Can you tell me how to get…how to get to… a courtroom?
Well, that’s what the folks over at the SeaWorld-owned Sesame Place will ask, now that they are facing a class-action lawsuit for alleged racial bias.
On Wednesday (July 27), Baltimore-based law firm Murphy, Falcon & Murphy announced the lawsuit yesterday. This comes after several videos went viral, showing costumed employees intentionally ignoring Black kids lining up to greet them on multiple occasions.
How It Started
The above viral video, originally posted by IG user @__jodii__, shows her two daughters being refused a hug by an employee dressed as “Rosita.” The employee then proceeds to hug a white child next to them. Initially, Sesame Place explained that the snub was not intentional. However, several other videos surfaced that showed multiple Black kids being snubbed by several employees on multiple occasions. As WPVI-TV in Philly reported, the lawsuit that Sesame Place’s parent company, SeaWorld Parks & Entertainment, Inc., “engages in pervasive and appalling race discrimination against children in the operation of Sesame Place Philadelphia.”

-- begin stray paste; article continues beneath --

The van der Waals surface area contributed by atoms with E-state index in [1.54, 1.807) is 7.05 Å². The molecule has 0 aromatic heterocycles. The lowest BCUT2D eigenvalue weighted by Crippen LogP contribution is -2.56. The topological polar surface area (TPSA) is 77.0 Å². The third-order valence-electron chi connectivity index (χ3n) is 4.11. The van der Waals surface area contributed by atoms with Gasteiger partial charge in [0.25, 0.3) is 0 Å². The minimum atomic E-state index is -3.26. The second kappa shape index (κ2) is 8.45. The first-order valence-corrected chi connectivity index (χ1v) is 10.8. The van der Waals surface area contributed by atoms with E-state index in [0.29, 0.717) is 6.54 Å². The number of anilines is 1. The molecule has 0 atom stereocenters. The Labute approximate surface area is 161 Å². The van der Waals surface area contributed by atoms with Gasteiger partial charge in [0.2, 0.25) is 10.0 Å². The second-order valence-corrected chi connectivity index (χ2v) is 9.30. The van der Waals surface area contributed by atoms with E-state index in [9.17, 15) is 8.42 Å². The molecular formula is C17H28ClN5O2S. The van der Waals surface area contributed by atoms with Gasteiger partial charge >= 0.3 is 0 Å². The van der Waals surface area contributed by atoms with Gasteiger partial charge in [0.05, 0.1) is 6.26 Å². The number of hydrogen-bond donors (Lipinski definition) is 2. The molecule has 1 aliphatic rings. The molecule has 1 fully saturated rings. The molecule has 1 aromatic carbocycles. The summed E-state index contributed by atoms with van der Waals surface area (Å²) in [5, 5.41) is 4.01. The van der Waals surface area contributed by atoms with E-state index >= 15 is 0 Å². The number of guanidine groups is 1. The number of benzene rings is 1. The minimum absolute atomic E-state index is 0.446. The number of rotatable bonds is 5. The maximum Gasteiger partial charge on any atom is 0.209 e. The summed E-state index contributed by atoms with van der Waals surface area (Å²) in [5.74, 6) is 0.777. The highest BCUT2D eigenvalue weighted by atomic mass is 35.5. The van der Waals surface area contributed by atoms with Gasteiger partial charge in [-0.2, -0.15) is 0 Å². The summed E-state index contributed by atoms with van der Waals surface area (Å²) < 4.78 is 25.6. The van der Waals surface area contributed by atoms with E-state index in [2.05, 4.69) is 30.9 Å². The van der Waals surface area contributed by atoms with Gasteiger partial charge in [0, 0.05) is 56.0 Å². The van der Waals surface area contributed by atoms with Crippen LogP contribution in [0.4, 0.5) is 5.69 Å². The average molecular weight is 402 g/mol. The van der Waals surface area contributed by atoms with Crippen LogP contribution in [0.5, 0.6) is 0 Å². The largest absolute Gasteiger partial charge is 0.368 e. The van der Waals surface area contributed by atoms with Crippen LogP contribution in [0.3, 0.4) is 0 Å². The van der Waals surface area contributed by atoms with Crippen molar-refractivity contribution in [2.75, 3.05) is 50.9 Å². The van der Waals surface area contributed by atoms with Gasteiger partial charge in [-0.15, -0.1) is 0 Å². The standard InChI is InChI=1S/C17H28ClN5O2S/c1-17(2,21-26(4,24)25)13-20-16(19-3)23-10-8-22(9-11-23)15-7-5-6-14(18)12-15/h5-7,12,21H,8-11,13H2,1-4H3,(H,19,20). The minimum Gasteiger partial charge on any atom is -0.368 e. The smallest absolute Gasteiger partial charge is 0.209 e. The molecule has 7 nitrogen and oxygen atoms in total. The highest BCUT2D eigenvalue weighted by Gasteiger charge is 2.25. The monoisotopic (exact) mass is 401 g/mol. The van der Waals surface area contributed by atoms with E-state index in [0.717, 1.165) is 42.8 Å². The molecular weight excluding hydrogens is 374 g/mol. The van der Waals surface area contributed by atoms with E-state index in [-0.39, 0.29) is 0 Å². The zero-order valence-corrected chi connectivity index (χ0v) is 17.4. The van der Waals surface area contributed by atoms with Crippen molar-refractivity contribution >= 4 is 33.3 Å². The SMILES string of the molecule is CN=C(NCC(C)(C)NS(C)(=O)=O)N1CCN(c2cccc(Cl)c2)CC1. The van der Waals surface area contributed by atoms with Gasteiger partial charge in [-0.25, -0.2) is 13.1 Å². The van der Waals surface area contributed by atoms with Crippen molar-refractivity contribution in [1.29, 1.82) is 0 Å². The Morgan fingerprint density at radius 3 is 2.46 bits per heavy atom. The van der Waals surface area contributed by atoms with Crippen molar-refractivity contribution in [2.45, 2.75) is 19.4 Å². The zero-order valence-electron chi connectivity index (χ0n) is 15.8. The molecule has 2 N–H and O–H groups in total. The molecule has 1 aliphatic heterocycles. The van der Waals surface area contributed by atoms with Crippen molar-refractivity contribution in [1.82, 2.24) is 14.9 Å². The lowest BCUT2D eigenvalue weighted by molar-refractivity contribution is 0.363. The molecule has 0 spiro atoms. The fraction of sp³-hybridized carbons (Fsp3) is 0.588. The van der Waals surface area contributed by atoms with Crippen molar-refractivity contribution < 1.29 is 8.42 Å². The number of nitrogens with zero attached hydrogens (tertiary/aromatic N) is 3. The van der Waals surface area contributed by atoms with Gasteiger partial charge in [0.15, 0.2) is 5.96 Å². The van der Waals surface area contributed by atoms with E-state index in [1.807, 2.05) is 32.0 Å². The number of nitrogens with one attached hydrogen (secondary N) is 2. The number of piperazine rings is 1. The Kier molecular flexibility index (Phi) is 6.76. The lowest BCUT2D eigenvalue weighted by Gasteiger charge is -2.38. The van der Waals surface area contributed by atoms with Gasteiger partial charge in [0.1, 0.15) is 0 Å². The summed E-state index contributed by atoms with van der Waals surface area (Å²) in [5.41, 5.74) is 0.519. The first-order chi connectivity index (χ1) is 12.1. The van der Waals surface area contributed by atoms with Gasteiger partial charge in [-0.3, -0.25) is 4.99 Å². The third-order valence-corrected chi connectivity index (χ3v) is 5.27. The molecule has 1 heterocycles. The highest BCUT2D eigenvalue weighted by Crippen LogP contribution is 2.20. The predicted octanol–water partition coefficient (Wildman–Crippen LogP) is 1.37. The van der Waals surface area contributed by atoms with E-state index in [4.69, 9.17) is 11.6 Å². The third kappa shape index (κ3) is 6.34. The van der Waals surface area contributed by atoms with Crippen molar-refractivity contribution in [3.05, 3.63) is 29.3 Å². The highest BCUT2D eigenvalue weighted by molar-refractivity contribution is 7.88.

The suit claims that Sesame Place employees violated Section 1981 of the Civil Rights Act of 1866, which protects people against racial discrimination in the creation and enforcing of contracts. When tickets were purchased by the family of 5-year-old Kennedi Burns, who the law firm is directly representing and was featured in a separate video, they entered a contract with the amusement park. When Burns was turned down by several employees in character, the contract was “breached, solely because of the race of the children.”
The suit is seeking over $25 million in damages.
In a statement to WPVI, Sesame Place said the following:
“We will review the lawsuit filed on behalf of Mr. Burns. We look forward to addressing that claim through the established legal process. We are committed to deliver an inclusive, equitable and entertaining experience for all our guests.”
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